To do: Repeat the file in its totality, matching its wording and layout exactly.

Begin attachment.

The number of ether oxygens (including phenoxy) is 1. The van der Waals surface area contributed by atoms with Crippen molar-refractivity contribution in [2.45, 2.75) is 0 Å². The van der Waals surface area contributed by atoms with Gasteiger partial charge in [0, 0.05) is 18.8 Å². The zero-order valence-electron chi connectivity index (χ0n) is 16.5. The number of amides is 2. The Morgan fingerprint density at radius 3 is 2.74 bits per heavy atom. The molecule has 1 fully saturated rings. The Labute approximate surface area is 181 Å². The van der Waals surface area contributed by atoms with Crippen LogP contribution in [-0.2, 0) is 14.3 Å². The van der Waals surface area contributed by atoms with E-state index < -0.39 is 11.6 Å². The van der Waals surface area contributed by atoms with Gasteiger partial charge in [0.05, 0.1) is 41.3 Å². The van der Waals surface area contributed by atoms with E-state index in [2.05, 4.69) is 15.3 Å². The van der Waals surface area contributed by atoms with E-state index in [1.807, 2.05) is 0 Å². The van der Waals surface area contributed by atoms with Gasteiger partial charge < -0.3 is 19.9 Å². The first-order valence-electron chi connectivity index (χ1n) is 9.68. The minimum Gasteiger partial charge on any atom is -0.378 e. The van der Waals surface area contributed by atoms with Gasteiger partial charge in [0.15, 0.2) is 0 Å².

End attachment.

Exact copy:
The number of ether oxygens (including phenoxy) is 1. The van der Waals surface area contributed by atoms with Crippen molar-refractivity contribution in [2.45, 2.75) is 0 Å². The van der Waals surface area contributed by atoms with Gasteiger partial charge in [0, 0.05) is 18.8 Å². The zero-order valence-electron chi connectivity index (χ0n) is 16.5. The number of amides is 2. The Morgan fingerprint density at radius 3 is 2.74 bits per heavy atom. The molecule has 1 fully saturated rings. The Labute approximate surface area is 181 Å². The van der Waals surface area contributed by atoms with Crippen LogP contribution in [-0.2, 0) is 14.3 Å². The van der Waals surface area contributed by atoms with E-state index < -0.39 is 11.6 Å². The van der Waals surface area contributed by atoms with Gasteiger partial charge in [0.05, 0.1) is 41.3 Å². The van der Waals surface area contributed by atoms with E-state index in [2.05, 4.69) is 15.3 Å². The van der Waals surface area contributed by atoms with E-state index in [1.807, 2.05) is 0 Å². The van der Waals surface area contributed by atoms with Gasteiger partial charge < -0.3 is 19.9 Å². The first-order valence-electron chi connectivity index (χ1n) is 9.68. The minimum Gasteiger partial charge on any atom is -0.378 e. The van der Waals surface area contributed by atoms with Gasteiger partial charge in [0.15, 0.2) is 0 Å².